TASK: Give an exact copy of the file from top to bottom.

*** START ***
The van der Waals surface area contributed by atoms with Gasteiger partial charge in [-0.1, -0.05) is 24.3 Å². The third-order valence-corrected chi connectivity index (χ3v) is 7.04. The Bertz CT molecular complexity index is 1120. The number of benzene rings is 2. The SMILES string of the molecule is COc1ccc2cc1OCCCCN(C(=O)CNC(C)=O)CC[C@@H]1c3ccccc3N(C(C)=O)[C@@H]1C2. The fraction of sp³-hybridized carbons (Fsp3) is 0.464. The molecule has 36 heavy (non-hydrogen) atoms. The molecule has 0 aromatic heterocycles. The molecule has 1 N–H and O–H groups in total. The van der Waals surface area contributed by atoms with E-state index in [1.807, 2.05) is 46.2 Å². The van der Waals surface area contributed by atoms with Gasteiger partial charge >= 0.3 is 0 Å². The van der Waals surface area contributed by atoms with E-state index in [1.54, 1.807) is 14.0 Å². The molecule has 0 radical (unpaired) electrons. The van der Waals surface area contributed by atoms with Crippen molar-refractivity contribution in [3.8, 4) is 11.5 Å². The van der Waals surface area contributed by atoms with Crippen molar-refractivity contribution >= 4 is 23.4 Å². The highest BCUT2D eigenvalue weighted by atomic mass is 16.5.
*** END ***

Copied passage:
The van der Waals surface area contributed by atoms with Gasteiger partial charge in [-0.1, -0.05) is 24.3 Å². The third-order valence-corrected chi connectivity index (χ3v) is 7.04. The Bertz CT molecular complexity index is 1120. The number of benzene rings is 2. The SMILES string of the molecule is COc1ccc2cc1OCCCCN(C(=O)CNC(C)=O)CC[C@@H]1c3ccccc3N(C(C)=O)[C@@H]1C2. The fraction of sp³-hybridized carbons (Fsp3) is 0.464. The molecule has 36 heavy (non-hydrogen) atoms. The molecule has 0 aromatic heterocycles. The molecule has 1 N–H and O–H groups in total. The van der Waals surface area contributed by atoms with E-state index in [1.807, 2.05) is 46.2 Å². The van der Waals surface area contributed by atoms with Gasteiger partial charge >= 0.3 is 0 Å². The van der Waals surface area contributed by atoms with E-state index in [1.54, 1.807) is 14.0 Å². The molecule has 0 radical (unpaired) electrons. The van der Waals surface area contributed by atoms with Crippen molar-refractivity contribution in [3.8, 4) is 11.5 Å². The van der Waals surface area contributed by atoms with Crippen molar-refractivity contribution >= 4 is 23.4 Å². The highest BCUT2D eigenvalue weighted by atomic mass is 16.5.